While modern engineering has certainly created some of the world’s most impressive structures, there have been many incredible feats of engineering throughout history which were once deemed impossible.
Not only impressive in terms of achievement, but these 6 structures also solved the riddle of some of modern day life’s most complex challenges. Fulfilling needs and implementing audacious measures, these famous engineering projects changed the world forever.
Constructed between 1863 and 1869 and first known as the Pacific Railroad and later the Overland Route, the First Transcontinental Railroad was a 3,077km continuous railroad which connected the existing eastern U.S. rail network with the Pacific Coast on San Francisco Bay.
Revolutionising the settlement and economy of the American West, the Transcontinental Railroad made transporting good and passengers from coast to coast much faster and considerably less expensive.
In order to create the Hoover Dam, the Colorado River had to be diverted through an almost 5,000m series of tunnels, 17m in diameter, dug inside the canyon walls. Once the diversion had taken place, engineers had to create a structure strong enough to sustain future generations and keep the mighty Colorado River under control.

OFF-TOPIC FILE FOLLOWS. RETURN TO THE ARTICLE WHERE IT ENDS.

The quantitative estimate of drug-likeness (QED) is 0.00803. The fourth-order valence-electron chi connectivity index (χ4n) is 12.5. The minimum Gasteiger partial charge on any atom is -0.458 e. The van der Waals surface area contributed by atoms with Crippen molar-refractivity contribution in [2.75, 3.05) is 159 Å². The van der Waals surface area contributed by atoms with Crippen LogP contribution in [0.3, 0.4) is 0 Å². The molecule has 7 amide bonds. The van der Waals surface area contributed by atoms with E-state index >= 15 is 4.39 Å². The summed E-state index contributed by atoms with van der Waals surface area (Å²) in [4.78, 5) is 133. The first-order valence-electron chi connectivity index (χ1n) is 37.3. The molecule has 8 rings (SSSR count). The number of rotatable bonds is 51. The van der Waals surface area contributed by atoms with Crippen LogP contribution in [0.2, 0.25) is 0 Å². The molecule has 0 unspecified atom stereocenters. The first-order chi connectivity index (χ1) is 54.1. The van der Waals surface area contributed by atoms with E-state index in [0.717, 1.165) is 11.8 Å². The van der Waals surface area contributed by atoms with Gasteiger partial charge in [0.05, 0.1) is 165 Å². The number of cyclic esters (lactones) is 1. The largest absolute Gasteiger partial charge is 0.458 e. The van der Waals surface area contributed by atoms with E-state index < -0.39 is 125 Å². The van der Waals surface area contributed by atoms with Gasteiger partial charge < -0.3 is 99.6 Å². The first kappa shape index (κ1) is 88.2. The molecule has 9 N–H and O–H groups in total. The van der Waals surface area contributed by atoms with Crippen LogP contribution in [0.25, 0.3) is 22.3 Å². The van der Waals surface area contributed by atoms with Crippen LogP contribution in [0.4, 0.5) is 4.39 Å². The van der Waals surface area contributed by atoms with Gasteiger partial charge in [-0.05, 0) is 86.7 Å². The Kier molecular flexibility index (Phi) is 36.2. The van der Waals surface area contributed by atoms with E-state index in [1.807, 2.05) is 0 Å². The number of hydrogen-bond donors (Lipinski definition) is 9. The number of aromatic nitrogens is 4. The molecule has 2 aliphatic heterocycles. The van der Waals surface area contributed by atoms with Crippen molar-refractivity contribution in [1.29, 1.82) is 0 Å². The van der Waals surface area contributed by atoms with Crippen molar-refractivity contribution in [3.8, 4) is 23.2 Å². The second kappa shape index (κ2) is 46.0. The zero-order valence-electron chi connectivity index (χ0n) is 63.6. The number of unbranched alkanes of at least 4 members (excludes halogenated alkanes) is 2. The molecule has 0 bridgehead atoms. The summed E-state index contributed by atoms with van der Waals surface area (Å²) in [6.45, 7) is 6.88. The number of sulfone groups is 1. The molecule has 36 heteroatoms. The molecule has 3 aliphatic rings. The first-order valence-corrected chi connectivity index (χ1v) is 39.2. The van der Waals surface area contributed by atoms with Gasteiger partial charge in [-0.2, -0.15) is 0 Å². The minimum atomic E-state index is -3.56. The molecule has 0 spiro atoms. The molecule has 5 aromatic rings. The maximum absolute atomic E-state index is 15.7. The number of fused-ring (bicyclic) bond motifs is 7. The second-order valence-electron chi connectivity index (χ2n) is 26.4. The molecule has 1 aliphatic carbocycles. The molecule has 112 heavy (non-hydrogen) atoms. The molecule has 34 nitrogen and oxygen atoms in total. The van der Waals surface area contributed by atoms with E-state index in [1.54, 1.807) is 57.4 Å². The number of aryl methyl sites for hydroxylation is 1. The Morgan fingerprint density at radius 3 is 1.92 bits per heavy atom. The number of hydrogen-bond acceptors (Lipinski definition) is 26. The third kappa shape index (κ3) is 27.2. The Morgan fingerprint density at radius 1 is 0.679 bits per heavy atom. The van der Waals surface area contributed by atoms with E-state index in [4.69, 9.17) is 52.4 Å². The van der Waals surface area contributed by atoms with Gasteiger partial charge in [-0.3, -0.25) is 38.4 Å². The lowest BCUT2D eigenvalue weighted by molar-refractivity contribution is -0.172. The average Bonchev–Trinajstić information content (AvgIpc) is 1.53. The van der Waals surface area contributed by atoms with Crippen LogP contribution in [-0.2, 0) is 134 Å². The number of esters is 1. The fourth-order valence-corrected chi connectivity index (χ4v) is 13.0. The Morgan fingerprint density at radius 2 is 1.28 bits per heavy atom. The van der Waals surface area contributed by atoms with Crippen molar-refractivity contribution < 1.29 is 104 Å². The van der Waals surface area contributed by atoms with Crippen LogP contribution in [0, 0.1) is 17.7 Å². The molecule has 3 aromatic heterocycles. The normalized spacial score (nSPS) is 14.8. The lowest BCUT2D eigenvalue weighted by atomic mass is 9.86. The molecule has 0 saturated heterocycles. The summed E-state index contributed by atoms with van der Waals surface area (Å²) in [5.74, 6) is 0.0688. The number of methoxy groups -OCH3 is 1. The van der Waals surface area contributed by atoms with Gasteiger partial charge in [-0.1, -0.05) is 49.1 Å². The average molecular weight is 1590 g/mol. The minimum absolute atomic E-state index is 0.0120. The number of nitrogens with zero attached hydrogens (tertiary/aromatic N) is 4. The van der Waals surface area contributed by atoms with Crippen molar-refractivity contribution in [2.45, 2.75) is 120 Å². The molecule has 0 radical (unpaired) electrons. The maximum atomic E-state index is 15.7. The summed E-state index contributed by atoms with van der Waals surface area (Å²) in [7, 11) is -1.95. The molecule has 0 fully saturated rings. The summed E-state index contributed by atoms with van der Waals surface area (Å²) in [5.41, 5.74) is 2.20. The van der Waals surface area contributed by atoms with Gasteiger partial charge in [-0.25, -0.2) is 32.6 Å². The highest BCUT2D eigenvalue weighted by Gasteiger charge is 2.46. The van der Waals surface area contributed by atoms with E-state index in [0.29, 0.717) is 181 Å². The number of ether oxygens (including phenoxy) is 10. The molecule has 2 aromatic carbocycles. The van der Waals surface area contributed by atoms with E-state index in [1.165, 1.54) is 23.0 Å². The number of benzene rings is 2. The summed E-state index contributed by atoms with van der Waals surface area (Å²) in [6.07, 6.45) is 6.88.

Upon its completion in 1935, the Hoover Dam – standing at 221m tall – was the world’s largest concrete structure and the foremost electricity producing facility.
The longest tunnel with an undersea section in the world, the Channel Tunnel is a 50.45km rail tunnel beneath the English Channel at the Strait of Dover – an area populated with online blackjack lovers – which connects Kent, England to Pas-de-Calais, Northern France.
Bored through chalk marl stratum, the structure consists of three separate tunnels connected by cross-passage links and took 6 years to construct. The tunnel is used to transport passengers, vehicles, and goods and is one the Seven Wonders of the Modern World.
Spanning the Tarn river valley near Millau in Southern France, the Millau Viaduct is currently the tallest vehicular cable-stayed road bridge in the world. Standing at 343m, the Millau Viaduct is almost 20m taller than the Eiffel Tower and was opened in December 2004.
Designed by Michel Virlogeux, a structural engineer, and Norman Foster, an architect, the viaduct took 3 years to construct at a cost of approximately €394 million.
Owing to its height and location, the Burj Khalifa in Dubai was created with the windy terrain and projected human demands on the building in mind.
Currently the tallest building in the world, the Burj Dubai stands at 829.8m tall and was built as the centrepiece of mixed-use development which includes homes, hotel, and parks.
Prior to the opening of the Panama Canal in August 1914, a ship sailing from New York to San Francisco would have to sail around Cape Horn, at the tip of South America, which meant the journey took 67 days in total.
Upon the opening of the Panama Canal in 1914, the 82km waterway provided a shortcut between the Atlantic and Pacific Oceans which significantly improved the conditions maritime trade.